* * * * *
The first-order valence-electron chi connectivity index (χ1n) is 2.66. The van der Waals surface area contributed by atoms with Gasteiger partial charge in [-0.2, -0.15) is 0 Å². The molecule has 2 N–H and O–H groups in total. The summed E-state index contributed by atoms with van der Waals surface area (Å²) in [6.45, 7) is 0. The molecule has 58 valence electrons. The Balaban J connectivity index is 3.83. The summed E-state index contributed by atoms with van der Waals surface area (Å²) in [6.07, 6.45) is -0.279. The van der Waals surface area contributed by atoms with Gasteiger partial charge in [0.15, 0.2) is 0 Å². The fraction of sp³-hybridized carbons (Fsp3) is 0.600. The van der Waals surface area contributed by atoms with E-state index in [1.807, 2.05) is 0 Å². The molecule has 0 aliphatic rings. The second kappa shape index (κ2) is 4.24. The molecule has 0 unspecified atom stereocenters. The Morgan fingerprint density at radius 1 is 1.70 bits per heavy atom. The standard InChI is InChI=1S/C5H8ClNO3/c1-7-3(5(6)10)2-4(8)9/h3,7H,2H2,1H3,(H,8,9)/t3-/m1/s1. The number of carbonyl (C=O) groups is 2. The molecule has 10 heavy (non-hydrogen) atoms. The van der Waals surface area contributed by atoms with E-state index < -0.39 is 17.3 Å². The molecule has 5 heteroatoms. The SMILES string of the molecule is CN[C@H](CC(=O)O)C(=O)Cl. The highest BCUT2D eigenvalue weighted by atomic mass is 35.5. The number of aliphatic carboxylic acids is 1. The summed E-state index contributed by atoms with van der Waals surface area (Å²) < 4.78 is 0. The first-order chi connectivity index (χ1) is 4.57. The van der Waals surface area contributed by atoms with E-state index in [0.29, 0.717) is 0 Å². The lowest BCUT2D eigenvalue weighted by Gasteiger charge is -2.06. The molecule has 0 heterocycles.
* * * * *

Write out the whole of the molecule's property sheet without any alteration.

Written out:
The first-order valence-electron chi connectivity index (χ1n) is 2.66. The van der Waals surface area contributed by atoms with Gasteiger partial charge in [-0.2, -0.15) is 0 Å². The molecule has 2 N–H and O–H groups in total. The summed E-state index contributed by atoms with van der Waals surface area (Å²) in [6.45, 7) is 0. The molecule has 58 valence electrons. The Balaban J connectivity index is 3.83. The summed E-state index contributed by atoms with van der Waals surface area (Å²) in [6.07, 6.45) is -0.279. The van der Waals surface area contributed by atoms with Gasteiger partial charge in [0.15, 0.2) is 0 Å². The fraction of sp³-hybridized carbons (Fsp3) is 0.600. The van der Waals surface area contributed by atoms with E-state index in [1.807, 2.05) is 0 Å². The molecule has 0 aliphatic rings. The second kappa shape index (κ2) is 4.24. The molecule has 0 unspecified atom stereocenters. The Morgan fingerprint density at radius 1 is 1.70 bits per heavy atom. The standard InChI is InChI=1S/C5H8ClNO3/c1-7-3(5(6)10)2-4(8)9/h3,7H,2H2,1H3,(H,8,9)/t3-/m1/s1. The number of carbonyl (C=O) groups is 2. The molecule has 10 heavy (non-hydrogen) atoms. The van der Waals surface area contributed by atoms with E-state index < -0.39 is 17.3 Å². The molecule has 5 heteroatoms. The SMILES string of the molecule is CN[C@H](CC(=O)O)C(=O)Cl. The highest BCUT2D eigenvalue weighted by atomic mass is 35.5. The number of aliphatic carboxylic acids is 1. The summed E-state index contributed by atoms with van der Waals surface area (Å²) < 4.78 is 0. The first-order chi connectivity index (χ1) is 4.57. The van der Waals surface area contributed by atoms with E-state index in [0.29, 0.717) is 0 Å². The lowest BCUT2D eigenvalue weighted by Gasteiger charge is -2.06. The molecule has 0 heterocycles.